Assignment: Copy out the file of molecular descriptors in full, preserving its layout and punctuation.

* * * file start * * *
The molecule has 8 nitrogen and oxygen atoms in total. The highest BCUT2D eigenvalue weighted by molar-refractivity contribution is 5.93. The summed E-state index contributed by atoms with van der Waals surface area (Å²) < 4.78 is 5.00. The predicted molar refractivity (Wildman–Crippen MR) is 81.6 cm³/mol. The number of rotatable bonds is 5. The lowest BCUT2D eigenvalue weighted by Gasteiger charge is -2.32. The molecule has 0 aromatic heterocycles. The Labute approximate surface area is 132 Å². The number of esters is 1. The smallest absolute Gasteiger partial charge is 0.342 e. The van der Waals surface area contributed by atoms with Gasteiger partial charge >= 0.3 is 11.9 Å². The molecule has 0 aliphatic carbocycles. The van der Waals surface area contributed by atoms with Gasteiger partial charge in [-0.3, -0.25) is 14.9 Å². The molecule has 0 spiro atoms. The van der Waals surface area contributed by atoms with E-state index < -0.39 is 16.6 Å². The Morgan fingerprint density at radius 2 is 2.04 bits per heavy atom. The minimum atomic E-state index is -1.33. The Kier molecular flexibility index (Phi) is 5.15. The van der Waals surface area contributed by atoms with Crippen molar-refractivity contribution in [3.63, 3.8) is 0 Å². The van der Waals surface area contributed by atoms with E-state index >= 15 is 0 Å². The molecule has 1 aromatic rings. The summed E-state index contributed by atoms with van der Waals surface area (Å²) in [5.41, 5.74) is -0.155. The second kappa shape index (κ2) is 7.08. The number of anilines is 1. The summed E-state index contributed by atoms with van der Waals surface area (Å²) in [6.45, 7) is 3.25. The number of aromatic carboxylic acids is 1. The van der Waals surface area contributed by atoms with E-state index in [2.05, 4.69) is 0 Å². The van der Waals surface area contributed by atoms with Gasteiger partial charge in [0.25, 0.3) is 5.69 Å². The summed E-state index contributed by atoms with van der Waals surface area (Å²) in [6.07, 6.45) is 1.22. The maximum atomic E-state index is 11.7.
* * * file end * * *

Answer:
The molecule has 8 nitrogen and oxygen atoms in total. The highest BCUT2D eigenvalue weighted by molar-refractivity contribution is 5.93. The summed E-state index contributed by atoms with van der Waals surface area (Å²) < 4.78 is 5.00. The predicted molar refractivity (Wildman–Crippen MR) is 81.6 cm³/mol. The number of rotatable bonds is 5. The lowest BCUT2D eigenvalue weighted by Gasteiger charge is -2.32. The molecule has 0 aromatic heterocycles. The Labute approximate surface area is 132 Å². The number of esters is 1. The smallest absolute Gasteiger partial charge is 0.342 e. The van der Waals surface area contributed by atoms with Gasteiger partial charge >= 0.3 is 11.9 Å². The molecule has 0 aliphatic carbocycles. The van der Waals surface area contributed by atoms with Gasteiger partial charge in [-0.3, -0.25) is 14.9 Å². The molecule has 0 spiro atoms. The van der Waals surface area contributed by atoms with E-state index < -0.39 is 16.6 Å². The Morgan fingerprint density at radius 2 is 2.04 bits per heavy atom. The minimum atomic E-state index is -1.33. The Kier molecular flexibility index (Phi) is 5.15. The van der Waals surface area contributed by atoms with Crippen molar-refractivity contribution in [3.63, 3.8) is 0 Å². The van der Waals surface area contributed by atoms with E-state index >= 15 is 0 Å². The molecule has 1 aromatic rings. The summed E-state index contributed by atoms with van der Waals surface area (Å²) in [5.41, 5.74) is -0.155. The second kappa shape index (κ2) is 7.08. The number of anilines is 1. The summed E-state index contributed by atoms with van der Waals surface area (Å²) in [6.45, 7) is 3.25. The number of aromatic carboxylic acids is 1. The van der Waals surface area contributed by atoms with E-state index in [2.05, 4.69) is 0 Å². The van der Waals surface area contributed by atoms with Gasteiger partial charge in [0.25, 0.3) is 5.69 Å². The summed E-state index contributed by atoms with van der Waals surface area (Å²) in [6.07, 6.45) is 1.22. The maximum atomic E-state index is 11.7.